This thread is now out-of-date. See this thread for May 2012: https://forum.solidworks.com/thread/55131
This thread is for a regular CAD system. If you do heavy (day in and day out) animation rendering with PhotoView, or another rendering software, then you probably want a system with more cores (https://forum.solidworks.com/thread/49831). Make sure to state exactly what you want to use the system for. Otherwise, if you just do CAD, including FEA, then this information applies to you.
Well, first let me start off with a few news items:
October 24th (today), Intel released the latest Core i7-2700K. It runs at 3.5/3.9 GHz, and is overclockable. This is my new suggested CPU for all SolidWorks modeling systems. If you are actually going to overclock, perhaps the 2600K is still a more cost effective solution; however if you are just buying stock, then the 2700K will run faster.
A couple weeks ago, AMD released their "Bulldozer" CPUs, which have 8 cores. Unfortunately, each individual core is slower than most of Intel's offerings, including the Core i5-2500K, which is cheaper than the AMD FX-8150 chip (their fastest Bulldozer). So I'm still not going to suggest an AMD chip right now. They will be good for rendering (and at a good price), but wait until you read the next paragraph.
November 14th, Intel is going to release the next series of Sandy Bridge based processors. These will have up to 6 cores, and run in the 3 GHz range. These will be great rendering machines, but will come at a steep $600-$1,000 price, as well as the new LGA 2011 architecture (so different motherboards). So sometime in November I will create a "suggested november build" thread. Things will get more complicated, as it will include a seperate rendering machine, CAD machine, and bargain machine. We'll worry about that when we get there.
Here is my new November suggested Ultra-high performance machine, for rendering:
Also, sometime in Q1 2012, Intel will release the upgraded Xeon chips with up to 8 cores, and 2-up processors. These will be expensive machines, and I will probably only suggest them for render nodes, or people who really want the most performance they can get. What I do expect is for Dell and HP to jump on these to replace their now aged high-end workstation lines. So if your company only wants to buy beefy workstations from Dell/etc, then next spring will be a good time to upgrade (better bring your boss' wallet).
Suggested Built Systems:
Estimated US $2,414 (as configured below)
- Energy Star Case with 320W 90% efficiency Power Supply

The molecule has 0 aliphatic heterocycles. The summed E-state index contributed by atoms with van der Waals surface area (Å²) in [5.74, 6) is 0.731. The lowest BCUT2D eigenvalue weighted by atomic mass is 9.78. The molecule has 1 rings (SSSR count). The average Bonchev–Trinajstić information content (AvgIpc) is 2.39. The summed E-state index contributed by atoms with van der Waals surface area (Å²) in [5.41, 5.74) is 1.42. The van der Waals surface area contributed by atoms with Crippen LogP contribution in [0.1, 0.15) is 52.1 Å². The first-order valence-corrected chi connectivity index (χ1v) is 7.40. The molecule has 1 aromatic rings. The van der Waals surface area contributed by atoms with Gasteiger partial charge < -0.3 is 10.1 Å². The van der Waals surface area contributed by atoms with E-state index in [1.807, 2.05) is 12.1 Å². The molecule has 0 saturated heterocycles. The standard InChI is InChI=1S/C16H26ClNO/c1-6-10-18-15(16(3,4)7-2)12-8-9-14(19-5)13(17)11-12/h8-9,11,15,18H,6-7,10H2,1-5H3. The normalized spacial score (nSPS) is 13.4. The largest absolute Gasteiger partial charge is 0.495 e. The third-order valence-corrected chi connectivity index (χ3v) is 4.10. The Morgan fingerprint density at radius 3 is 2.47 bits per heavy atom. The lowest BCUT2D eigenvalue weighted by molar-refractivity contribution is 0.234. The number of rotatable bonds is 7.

- Quad Core Xeon E3-1270, 3.4 GHz (If you want to spend a bit more, get the 1280 or even better 1290. Each is a 100 MHz increase)
- 8GB, DDR3 Non-ECC, 1333MHz (2x4GB)
- 1GB ATI FirePro v4800 (sometimes not available, get the more expensive nVidia Quadro 2000 instead)
- 256 GB Solid State Drive (smallest they offer, if you need more than 256GB, add a 10k RPM secondary 2.5" drive)
- Everything else that comes standard on a T1600
- Includes Windows 7 64-bit in the Price
Estimated US $2,650 (as configured below)
- Energy Star Workstation (90% efficiency)
- Xeon E3-1270, 3.4 GHz (chose the E3-1280 for 100 MHz faster)
- Solid State 160 GB primary disk
- 10k RPM 300 GB secondary disk
- 8GB RAM (I suggest non-ECC to save money)
- ATI v4800 graphics card
- For the Optical Drive Downgrade to the DVD+-RW to save $300
Boxx 3970 Xtreme - http://www.boxxtech.com/products/3dboxx/3970x.asp?prodid=3970x
Estimated US $3,454 (as configured below)
- Core i7-2600K overclocked to 4.5 GHz (wow, this is fast stuff)
- Solid State cache drive (System Cache Drive, see the video in the post below) - 20GB
- 10k RPM primary SATA drive (300 GB)
- 8 GB DDR3-2133 (wow, this is fast stuff)
This Boxx is faster than anything else on the market. You can overclock yourself, but if you want to purchase a fast system for SolidWorks modeling, this is it. The system cache isn't quite as fast as a SSD primary drive, because your solidworks files won't always show up on it. It works automatically in the background, so all repetitive files go to the SSD, so any files you end up just "occasionally" opening will still save to the HDD. It is easy, automatic, and secure compared with a full SSD primary drive (my bargain system below uses this method).
Look for one of these processors: Core i7-2960XM, 2860QM, 2760QM, 2670M, in that order (the first two are quite expensive). The 2640M is a lower power, lower cost alternative with only 2 cores. If you are actually doing any modeling on a laptop, these are the only processors I will endorse. You must run 64 bit windows 7 with at least 4 GB of RAM. After that, everything on a laptop is a compromise, so I don't really suggest laptops for modeling to begin with.
* Also note that hard disks are now twice the price they used to be. There was flooding in Thailand that has devestated the hard disk industry, so expect to pay $130+ for a 1TB 5,400 RPM HDD, and $350+ for a 600GB 10,000 RPM Velociraptor.
And without further ado, here are my suggested builds for those who want to save some serious cash and make one yourself: